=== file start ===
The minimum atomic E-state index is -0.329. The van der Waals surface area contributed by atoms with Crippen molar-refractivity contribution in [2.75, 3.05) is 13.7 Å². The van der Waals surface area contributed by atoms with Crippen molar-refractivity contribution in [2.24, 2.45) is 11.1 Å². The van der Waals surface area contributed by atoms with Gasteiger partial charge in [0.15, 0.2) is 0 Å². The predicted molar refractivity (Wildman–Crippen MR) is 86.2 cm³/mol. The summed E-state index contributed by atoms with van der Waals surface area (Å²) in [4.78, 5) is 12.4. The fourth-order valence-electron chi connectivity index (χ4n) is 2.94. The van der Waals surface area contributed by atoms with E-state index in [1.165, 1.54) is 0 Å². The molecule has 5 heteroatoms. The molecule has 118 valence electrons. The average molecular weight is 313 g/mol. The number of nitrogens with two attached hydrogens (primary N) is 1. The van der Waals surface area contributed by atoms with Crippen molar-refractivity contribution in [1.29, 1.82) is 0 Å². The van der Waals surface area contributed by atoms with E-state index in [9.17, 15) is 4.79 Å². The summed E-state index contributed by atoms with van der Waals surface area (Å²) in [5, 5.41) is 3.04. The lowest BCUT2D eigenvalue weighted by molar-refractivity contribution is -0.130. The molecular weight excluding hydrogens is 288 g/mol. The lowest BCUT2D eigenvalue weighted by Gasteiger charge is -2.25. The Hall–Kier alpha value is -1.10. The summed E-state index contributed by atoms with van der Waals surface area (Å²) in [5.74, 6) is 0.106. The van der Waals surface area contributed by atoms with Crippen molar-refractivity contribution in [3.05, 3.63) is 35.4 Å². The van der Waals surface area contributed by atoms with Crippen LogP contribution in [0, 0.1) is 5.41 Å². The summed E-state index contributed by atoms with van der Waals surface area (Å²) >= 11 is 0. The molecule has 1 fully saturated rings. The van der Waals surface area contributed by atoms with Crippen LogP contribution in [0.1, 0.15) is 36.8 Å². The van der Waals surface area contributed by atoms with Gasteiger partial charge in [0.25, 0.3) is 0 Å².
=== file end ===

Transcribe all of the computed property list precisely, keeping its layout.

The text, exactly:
The minimum atomic E-state index is -0.329. The van der Waals surface area contributed by atoms with Crippen molar-refractivity contribution in [2.75, 3.05) is 13.7 Å². The van der Waals surface area contributed by atoms with Crippen molar-refractivity contribution in [2.24, 2.45) is 11.1 Å². The van der Waals surface area contributed by atoms with Gasteiger partial charge in [0.15, 0.2) is 0 Å². The predicted molar refractivity (Wildman–Crippen MR) is 86.2 cm³/mol. The summed E-state index contributed by atoms with van der Waals surface area (Å²) in [4.78, 5) is 12.4. The fourth-order valence-electron chi connectivity index (χ4n) is 2.94. The van der Waals surface area contributed by atoms with E-state index in [1.165, 1.54) is 0 Å². The molecule has 5 heteroatoms. The molecule has 118 valence electrons. The average molecular weight is 313 g/mol. The number of nitrogens with two attached hydrogens (primary N) is 1. The van der Waals surface area contributed by atoms with Crippen molar-refractivity contribution in [1.29, 1.82) is 0 Å². The van der Waals surface area contributed by atoms with E-state index in [9.17, 15) is 4.79 Å². The summed E-state index contributed by atoms with van der Waals surface area (Å²) in [5, 5.41) is 3.04. The lowest BCUT2D eigenvalue weighted by molar-refractivity contribution is -0.130. The molecular weight excluding hydrogens is 288 g/mol. The lowest BCUT2D eigenvalue weighted by Gasteiger charge is -2.25. The Hall–Kier alpha value is -1.10. The summed E-state index contributed by atoms with van der Waals surface area (Å²) in [5.74, 6) is 0.106. The van der Waals surface area contributed by atoms with Crippen molar-refractivity contribution in [3.05, 3.63) is 35.4 Å². The van der Waals surface area contributed by atoms with Crippen LogP contribution in [0, 0.1) is 5.41 Å². The summed E-state index contributed by atoms with van der Waals surface area (Å²) >= 11 is 0. The molecule has 1 fully saturated rings. The van der Waals surface area contributed by atoms with Crippen LogP contribution in [0.1, 0.15) is 36.8 Å². The van der Waals surface area contributed by atoms with Gasteiger partial charge in [0.25, 0.3) is 0 Å².